I swim in a sea of irony, I’m certain.
When my friend Leigh asked our Red Couch Team for a creative post on Natalie Goldberg’s Writing Down the Bones, I replied with a hearty, Yes! Having never read the book nor obtained a copy, my insides remained chipper for the chance to belong; to be a part of something bigger than myself.
Eager for involvement and desperate for recognition, I didn’t anticipate reading a book that, at the time, found me far from actual subject matter.
You see, I’d declared September and October as “Input Only” months. I’d just had a baby: a perfect 8lb 10 ounce boisterous, bouncing boy we call Baby Brother. And babies are good and perfect little creatures–a slice of heaven’s pie, one might say–but through no fault of their own, they can wreak havoc on their mamas with their crying and their pooping and their love of eating breakfast at 3am.
So, in order to save my sanity and the sanity of those around me, I put a moratorium on producing, on writing in particular. The Next Piece of Literary Greatness via the blog and articles for submission could wait, and sermon prep for those Sundays in November would come in due time. My manuscript, the one whose book contract I surely thought I’d be waving in the air by now, could continue to simmer on the back burner … because my baby will only be a baby for so long.
Staring mindlessly at this little being, my little being, is the best writing fodder I can muster. I can stand to not keep up with The Writing Man. I can stand to let myself be.
But then I found myself reading about writing. And it seems to me that the point of writing is to, well, write. Just like the piano scales I plunked out on black and white keys from the fourth grade on through college–C major, C minor, and C diminished, repeat–I knew I wouldn’t become a better pianist if I neglected the often mundane and dreary task of sitting my butt down on the unforgivable wooden bench, again.
And the same goes for writers, for she who calls herself an artist of syllables and words and phrases alike. Who am I to talk about writing if my fingers and my brain and my insides remain rusty from the basic act of creating?
This is where the irony comes in … and this is where I need your help. Because sometimes, with Greatest Grace, we ease ourselves back in: we start at the beginning, and we re-remember how and why the act of putting pen to paper gives us life.
What then do we find at the onset of Natalie Goldberg’s treasure trove? As a whole, her book encompasses a wide range of short writing exercises, tips and lessons she’s learned along the way. And in the third chapter, “First Thoughts,” the author and poet lays out the following six tips about timed writing:
- Keep your hand moving.
- Don’t cross out.
- Don’t worry about spelling, punctuation, grammar.
- Lose control.
- Don’t think. Don’t get logical.
- Go for the jugular.
So, here’s what I say: we put on our brave faces, we do this together. We stop talking about writing, and instead, we start writing again.
Grab a pen, a piece of paper and a timer. Today we’re going to follow Goldberg’s mid-80s direction to a “T” and step away from our computers. Do yourself a favor and read over the six steps again, and then set the timer for 10 minutes. And if you need a word to hone in on, join me where we started: with the word “IRONY.”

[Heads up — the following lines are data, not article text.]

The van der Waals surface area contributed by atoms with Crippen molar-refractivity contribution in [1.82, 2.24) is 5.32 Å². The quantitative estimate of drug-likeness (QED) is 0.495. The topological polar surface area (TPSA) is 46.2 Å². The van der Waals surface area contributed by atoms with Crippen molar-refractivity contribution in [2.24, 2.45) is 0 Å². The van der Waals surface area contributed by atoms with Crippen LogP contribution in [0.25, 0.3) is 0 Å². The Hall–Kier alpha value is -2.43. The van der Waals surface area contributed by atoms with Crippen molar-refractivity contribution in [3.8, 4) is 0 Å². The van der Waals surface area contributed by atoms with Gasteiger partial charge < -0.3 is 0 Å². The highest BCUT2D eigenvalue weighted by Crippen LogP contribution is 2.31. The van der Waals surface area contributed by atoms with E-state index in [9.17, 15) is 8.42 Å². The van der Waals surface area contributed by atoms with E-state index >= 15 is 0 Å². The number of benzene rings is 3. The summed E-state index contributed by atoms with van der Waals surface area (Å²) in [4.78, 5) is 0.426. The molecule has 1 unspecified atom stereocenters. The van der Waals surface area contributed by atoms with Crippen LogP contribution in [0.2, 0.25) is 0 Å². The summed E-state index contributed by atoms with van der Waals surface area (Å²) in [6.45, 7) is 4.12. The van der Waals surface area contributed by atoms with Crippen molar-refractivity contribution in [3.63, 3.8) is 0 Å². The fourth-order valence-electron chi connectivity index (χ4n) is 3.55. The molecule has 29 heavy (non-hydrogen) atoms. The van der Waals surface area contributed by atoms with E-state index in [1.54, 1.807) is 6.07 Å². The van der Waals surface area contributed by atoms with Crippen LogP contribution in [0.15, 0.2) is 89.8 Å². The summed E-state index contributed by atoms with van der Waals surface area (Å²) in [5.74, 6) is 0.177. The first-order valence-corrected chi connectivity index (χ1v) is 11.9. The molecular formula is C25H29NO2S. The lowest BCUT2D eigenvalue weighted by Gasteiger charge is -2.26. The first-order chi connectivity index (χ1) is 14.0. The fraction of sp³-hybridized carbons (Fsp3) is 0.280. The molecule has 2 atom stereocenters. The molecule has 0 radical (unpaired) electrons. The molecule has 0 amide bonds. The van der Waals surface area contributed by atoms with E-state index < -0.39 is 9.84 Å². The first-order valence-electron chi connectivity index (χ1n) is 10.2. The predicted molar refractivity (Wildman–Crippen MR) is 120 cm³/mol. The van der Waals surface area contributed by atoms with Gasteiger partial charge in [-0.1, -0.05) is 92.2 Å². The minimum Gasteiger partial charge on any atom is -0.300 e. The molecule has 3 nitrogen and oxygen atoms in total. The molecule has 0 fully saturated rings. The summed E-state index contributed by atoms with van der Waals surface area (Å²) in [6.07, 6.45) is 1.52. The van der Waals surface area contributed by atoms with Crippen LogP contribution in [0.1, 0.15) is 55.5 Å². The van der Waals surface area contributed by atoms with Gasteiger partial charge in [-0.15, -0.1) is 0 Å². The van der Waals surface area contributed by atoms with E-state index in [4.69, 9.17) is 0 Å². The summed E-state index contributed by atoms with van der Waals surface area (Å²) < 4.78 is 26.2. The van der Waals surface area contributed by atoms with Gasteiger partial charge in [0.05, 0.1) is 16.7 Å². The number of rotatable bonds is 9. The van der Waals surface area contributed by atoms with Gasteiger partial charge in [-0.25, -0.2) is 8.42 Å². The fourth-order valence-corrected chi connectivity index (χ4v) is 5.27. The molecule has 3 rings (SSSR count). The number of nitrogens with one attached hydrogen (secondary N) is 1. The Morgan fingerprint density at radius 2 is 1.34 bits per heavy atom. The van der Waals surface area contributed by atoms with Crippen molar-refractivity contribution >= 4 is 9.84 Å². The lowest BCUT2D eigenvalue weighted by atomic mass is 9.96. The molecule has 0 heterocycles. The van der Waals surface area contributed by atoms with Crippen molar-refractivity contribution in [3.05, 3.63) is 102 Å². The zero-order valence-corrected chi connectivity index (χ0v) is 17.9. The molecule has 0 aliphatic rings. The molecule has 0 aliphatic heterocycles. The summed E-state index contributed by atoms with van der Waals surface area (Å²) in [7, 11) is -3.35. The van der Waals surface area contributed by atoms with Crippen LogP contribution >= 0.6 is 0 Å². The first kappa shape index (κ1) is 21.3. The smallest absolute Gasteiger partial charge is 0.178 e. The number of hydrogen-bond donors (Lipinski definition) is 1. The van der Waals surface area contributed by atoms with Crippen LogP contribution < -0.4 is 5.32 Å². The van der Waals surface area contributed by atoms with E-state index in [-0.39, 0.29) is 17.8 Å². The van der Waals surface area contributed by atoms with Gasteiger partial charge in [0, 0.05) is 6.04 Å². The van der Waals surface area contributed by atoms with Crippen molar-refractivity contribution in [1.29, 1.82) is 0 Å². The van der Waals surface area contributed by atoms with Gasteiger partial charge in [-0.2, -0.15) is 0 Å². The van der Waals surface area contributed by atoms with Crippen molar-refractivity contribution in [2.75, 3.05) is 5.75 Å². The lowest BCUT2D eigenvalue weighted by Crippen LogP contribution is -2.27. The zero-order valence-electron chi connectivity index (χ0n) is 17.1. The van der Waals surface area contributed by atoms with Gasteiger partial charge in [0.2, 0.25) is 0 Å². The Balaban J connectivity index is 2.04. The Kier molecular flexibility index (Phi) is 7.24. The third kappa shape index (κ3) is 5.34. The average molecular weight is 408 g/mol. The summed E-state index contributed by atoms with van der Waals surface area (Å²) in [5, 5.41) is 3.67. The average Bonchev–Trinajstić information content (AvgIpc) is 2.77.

Ten minutes later…
Because this is a full-disclosure kind of exercise, here’s what I just wrote:
IRONY: I’m 16 years old. Alanis Morisette’s “Isn’t it Ironic?” blasts in my ears at the gym as I pound step after step on the Stairmaster. Because I go there religiously, pounding the pavement over and over again, in an effort to skinny my body. I’m a teenager and little do I know that I’m in the best shape of my life, but regardless I feel fat. Regardless I am one size bigger than I’m supposed to be and somehow I believe that if I can just lose 10 pounds then I’ll be happy. Then I’ll fit in. Then I’ll get the guy. And all of this from the word irony.
The irony of it is that the battle of being still wages within me. Yes, my fourth trimester self still has to practice kindness to her body–her mangled, baby-loved body–time and time again. But the irony exists in that I think if I can just _______ fill-in-the-blank whatever, then I’ll have made it. If I can just learn how to BE and not produce and just take in input! Input! Input! Then I’ll be on the right track … but I’ve missed the point altogether again.
For I’m already there. I’m already exactly where I’m supposed to be, loved wholeheartedly with the simple directive to go and do the same.
The irony is that it’s right in front of me. The irony is that I’m already enough. The irony is that I’ve already made it and I need not keep running amuck on the hamster wheel trying to keep up.
So, when will I actually believe it?
When will I let go of irony’s grip?
It’s easy for me to look at the words I just wrote, quickly becoming my own worst enemy. I can criticize my lack of proper punctuation and overuse of certain words, cringing that I’ve yet to fully embrace my body, even as a Fully Loved, Fully Official Grown-Up.
But even more, I can choose to smile because I wrote simply and solely and purely for the sake of writing.
And all irony aside, that is enough.
I’D LOVE FOR YOU TO SHARE:
If you did the 10-minute free write, will you share a sentence or two with us?
What did you discover about yourself and about your words when you didn’t give your inner editor free reign?
When you’re in a writing rut–or if you’ve taken a well-deserved break from the sport–how have you gotten back into the game?
There’s no book selected for next month. Instead, we invite you to fill out a survey starting next Wednesday, Dec. 3. We want to know what you’ve thought about The Red Couch, whether you’ve participated every month or not at all. It’s hard to believe we’ve been reading together for a whole year! On Wednesday, Dec. 10 we’ll announce our 2015 First Quarter Selections.